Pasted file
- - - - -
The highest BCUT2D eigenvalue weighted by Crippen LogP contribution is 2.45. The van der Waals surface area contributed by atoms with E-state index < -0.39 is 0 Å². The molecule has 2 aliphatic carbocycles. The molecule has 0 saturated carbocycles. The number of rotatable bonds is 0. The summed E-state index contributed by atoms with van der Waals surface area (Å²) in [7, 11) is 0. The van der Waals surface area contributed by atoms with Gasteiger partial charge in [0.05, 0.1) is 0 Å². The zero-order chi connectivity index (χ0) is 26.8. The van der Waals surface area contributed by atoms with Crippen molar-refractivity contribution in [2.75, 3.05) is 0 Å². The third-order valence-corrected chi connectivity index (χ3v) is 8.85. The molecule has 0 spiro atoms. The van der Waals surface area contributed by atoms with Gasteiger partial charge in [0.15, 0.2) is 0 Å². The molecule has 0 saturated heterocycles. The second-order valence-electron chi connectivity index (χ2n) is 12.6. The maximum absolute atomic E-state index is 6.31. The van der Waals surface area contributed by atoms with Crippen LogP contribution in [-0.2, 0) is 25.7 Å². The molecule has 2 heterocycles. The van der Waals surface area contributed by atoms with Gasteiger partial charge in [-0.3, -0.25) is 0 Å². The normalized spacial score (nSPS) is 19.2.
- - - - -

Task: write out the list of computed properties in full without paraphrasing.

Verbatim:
The highest BCUT2D eigenvalue weighted by Crippen LogP contribution is 2.45. The van der Waals surface area contributed by atoms with E-state index < -0.39 is 0 Å². The molecule has 2 aliphatic carbocycles. The molecule has 0 saturated carbocycles. The number of rotatable bonds is 0. The summed E-state index contributed by atoms with van der Waals surface area (Å²) in [7, 11) is 0. The van der Waals surface area contributed by atoms with Gasteiger partial charge in [0.05, 0.1) is 0 Å². The zero-order chi connectivity index (χ0) is 26.8. The van der Waals surface area contributed by atoms with Crippen molar-refractivity contribution in [2.75, 3.05) is 0 Å². The third-order valence-corrected chi connectivity index (χ3v) is 8.85. The molecule has 0 spiro atoms. The van der Waals surface area contributed by atoms with Gasteiger partial charge in [0.15, 0.2) is 0 Å². The molecule has 0 saturated heterocycles. The second-order valence-electron chi connectivity index (χ2n) is 12.6. The maximum absolute atomic E-state index is 6.31. The van der Waals surface area contributed by atoms with Crippen LogP contribution in [-0.2, 0) is 25.7 Å². The molecule has 2 heterocycles. The van der Waals surface area contributed by atoms with Gasteiger partial charge in [-0.3, -0.25) is 0 Å². The normalized spacial score (nSPS) is 19.2.